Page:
Teddy Bear Picnic

One day the Orcas had a Teddy Bear Picnic. They each brought a special stuffed animal friend. Here a house has been built in the blocks space.

We marched to Bing Crosby singing "Teddy Bear Picnic" out to have our picnic under the fruit trees. We had honey sandwiches, gold fish crackers, blueberries, and smoked salmon- all foods bears would like.

To prepare for our picnic we made newspaper hats for ourselves and our bears.

We had fun decorating them, and then figuring out how to keep them on our bears.

Aren't we cute?

More Nature Days

This Nature Day we explored Ft Ward on the south end of the Island. This was once a strategic military post, with gun emplacements to guard the entrance to Rich Passage and the Bremerton Naval Ship Yard. The fort was built in the early years of the last century.

We had to figure out how to climb onto the large logs on the beach, and felt so proud when we made it!

\
The gun emplacements were fascinating.

Even though it drizzled on us, we had a fun time eploring with our friends.

Go Orcas!

For our last Nature Day this year, we went to Faye Bainbridge Park. This is a park that is on the beach, but it is a very different beach from the one we visited on our beach day. It was a very warm day, so we took our shoes off to walk on the sandy beach.

This beach has lots of drift wood. This gives us lots of ideas for our imaginative play.

Is it a ship? A space ship?

It takes team work to build a house from drift wood.

Look what we made! We also had an important lesson: that a driftwood house does not have indoor plumbing, so if you pee in it, you have to move to a new house. Life lessons...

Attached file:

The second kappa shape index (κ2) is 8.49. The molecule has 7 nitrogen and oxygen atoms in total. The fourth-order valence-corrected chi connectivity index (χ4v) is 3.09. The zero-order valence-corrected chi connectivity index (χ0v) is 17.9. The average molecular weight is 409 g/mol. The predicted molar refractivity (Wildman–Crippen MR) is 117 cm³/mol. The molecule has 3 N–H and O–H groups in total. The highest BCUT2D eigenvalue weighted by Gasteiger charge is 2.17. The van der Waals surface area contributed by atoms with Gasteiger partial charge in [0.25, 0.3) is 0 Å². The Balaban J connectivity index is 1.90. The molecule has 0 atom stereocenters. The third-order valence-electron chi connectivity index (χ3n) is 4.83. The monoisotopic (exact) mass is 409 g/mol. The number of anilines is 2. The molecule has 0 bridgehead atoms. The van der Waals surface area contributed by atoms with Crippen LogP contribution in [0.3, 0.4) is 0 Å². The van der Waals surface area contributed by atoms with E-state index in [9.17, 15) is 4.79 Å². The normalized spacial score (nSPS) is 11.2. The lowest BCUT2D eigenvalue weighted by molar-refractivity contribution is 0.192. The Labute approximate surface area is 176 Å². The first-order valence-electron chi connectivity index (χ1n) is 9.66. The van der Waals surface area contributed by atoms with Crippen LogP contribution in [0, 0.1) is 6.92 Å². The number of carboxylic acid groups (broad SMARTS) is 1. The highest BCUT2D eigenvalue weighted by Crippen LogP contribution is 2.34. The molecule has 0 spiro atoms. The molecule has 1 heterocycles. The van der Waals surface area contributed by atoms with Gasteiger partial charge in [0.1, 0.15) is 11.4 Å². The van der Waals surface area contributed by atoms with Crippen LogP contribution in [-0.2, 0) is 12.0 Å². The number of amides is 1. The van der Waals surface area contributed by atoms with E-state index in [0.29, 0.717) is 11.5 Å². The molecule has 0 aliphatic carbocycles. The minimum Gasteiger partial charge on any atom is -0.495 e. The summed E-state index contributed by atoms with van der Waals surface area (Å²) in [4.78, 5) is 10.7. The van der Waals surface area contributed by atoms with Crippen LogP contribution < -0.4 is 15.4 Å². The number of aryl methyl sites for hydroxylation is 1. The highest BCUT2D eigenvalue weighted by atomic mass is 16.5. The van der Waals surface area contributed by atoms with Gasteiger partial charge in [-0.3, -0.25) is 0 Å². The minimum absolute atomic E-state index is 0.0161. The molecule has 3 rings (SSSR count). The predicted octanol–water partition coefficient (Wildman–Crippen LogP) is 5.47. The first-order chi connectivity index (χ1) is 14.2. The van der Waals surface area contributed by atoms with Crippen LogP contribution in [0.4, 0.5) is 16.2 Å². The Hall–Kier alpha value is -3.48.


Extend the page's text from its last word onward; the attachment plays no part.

The tide was way out, and there was a lot of eel grass. We found many, many brown striped nudibranchs on this beach, but not very many other creatures. How lucky we are to live where we do and to be surrounded by such natural beauty!

Beach Days!

A highlight of the school year are our days spent exploring the beach. We go to a beach with a varied environment: sand, rocks, mussel and barnacle beds. We coordinate these trips with the lowest tides we can, and so we also get to explore eel grass and kelp beds from the sub tidal areas. 

Of course, throwing rocks in the water is always fun, but so is discovering what lives on, around, and under the rocks. We wave to the ferry passing by, and squeal about the waves it makes.

There are many boats at the top of the beach, some to play in. Here the Orcas are off to sea.

They are pulling this slalom water skiier.

Sometimes it's fun to sit a spell with a friend and reflect on all that we have seen on the beach.

This area has been named "Crab Festival" over the years. There are hundreds of little shore crabs taking shelter under the rocks.

It is just as interesting for parents as it is for the children. We saw fish, sand worms, shrimp, sea urchins, sea anemones, many different crabs, both large and small, sea stars and sunflower stars, brown striped nudibranchs, and more.

Oh, no! Man overboard! Let's rescue him!

A serious sailor in a canoe.

Making marks on the beach with a stick- an age-old pleasure.

We were happy to see some sea stars. There were almost none last year, since our sea star population has been suffering a wasting disease. It was good to see some back on Sea Star Rock.


Look! Sand collars! The eggs of the moon snail. We did not find any moon snails, as they are under the sand usually. We did find evidence of them, from their eggs, to the clam shells they made a hole in to get their dinner.

We all found beach treasures to share at our Hello Circle. We all had a lot of fun at the beach!